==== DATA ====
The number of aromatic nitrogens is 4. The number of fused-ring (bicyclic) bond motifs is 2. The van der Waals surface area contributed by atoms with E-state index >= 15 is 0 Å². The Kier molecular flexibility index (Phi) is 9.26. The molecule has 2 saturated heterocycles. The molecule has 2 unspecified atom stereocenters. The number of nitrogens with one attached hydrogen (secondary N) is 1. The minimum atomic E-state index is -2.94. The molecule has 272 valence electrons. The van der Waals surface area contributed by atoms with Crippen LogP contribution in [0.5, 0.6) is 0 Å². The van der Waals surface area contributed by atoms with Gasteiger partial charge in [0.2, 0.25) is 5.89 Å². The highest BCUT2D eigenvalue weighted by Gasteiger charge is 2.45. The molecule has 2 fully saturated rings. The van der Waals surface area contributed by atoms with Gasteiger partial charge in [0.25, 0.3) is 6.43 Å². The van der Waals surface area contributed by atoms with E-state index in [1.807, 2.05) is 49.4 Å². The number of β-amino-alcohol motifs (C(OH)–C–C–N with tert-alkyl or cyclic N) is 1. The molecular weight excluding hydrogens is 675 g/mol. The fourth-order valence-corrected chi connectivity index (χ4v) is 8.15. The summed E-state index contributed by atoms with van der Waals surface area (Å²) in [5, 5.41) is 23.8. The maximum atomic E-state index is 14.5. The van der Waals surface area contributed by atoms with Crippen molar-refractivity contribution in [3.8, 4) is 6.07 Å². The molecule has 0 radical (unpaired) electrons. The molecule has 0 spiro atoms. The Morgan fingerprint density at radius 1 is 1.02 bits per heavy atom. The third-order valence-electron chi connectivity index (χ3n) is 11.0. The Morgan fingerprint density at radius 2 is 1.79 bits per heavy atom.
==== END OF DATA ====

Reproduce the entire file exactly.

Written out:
The number of aromatic nitrogens is 4. The number of fused-ring (bicyclic) bond motifs is 2. The van der Waals surface area contributed by atoms with E-state index >= 15 is 0 Å². The Kier molecular flexibility index (Phi) is 9.26. The molecule has 2 saturated heterocycles. The molecule has 2 unspecified atom stereocenters. The number of nitrogens with one attached hydrogen (secondary N) is 1. The minimum atomic E-state index is -2.94. The molecule has 272 valence electrons. The van der Waals surface area contributed by atoms with Crippen LogP contribution in [0.5, 0.6) is 0 Å². The van der Waals surface area contributed by atoms with Gasteiger partial charge in [0.2, 0.25) is 5.89 Å². The highest BCUT2D eigenvalue weighted by Gasteiger charge is 2.45. The molecule has 2 fully saturated rings. The van der Waals surface area contributed by atoms with Gasteiger partial charge in [0.25, 0.3) is 6.43 Å². The van der Waals surface area contributed by atoms with E-state index in [1.807, 2.05) is 49.4 Å². The number of β-amino-alcohol motifs (C(OH)–C–C–N with tert-alkyl or cyclic N) is 1. The molecular weight excluding hydrogens is 675 g/mol. The fourth-order valence-corrected chi connectivity index (χ4v) is 8.15. The summed E-state index contributed by atoms with van der Waals surface area (Å²) in [5, 5.41) is 23.8. The maximum atomic E-state index is 14.5. The van der Waals surface area contributed by atoms with Crippen molar-refractivity contribution in [3.8, 4) is 6.07 Å². The molecule has 0 radical (unpaired) electrons. The molecule has 0 spiro atoms. The Morgan fingerprint density at radius 1 is 1.02 bits per heavy atom. The third-order valence-electron chi connectivity index (χ3n) is 11.0. The Morgan fingerprint density at radius 2 is 1.79 bits per heavy atom.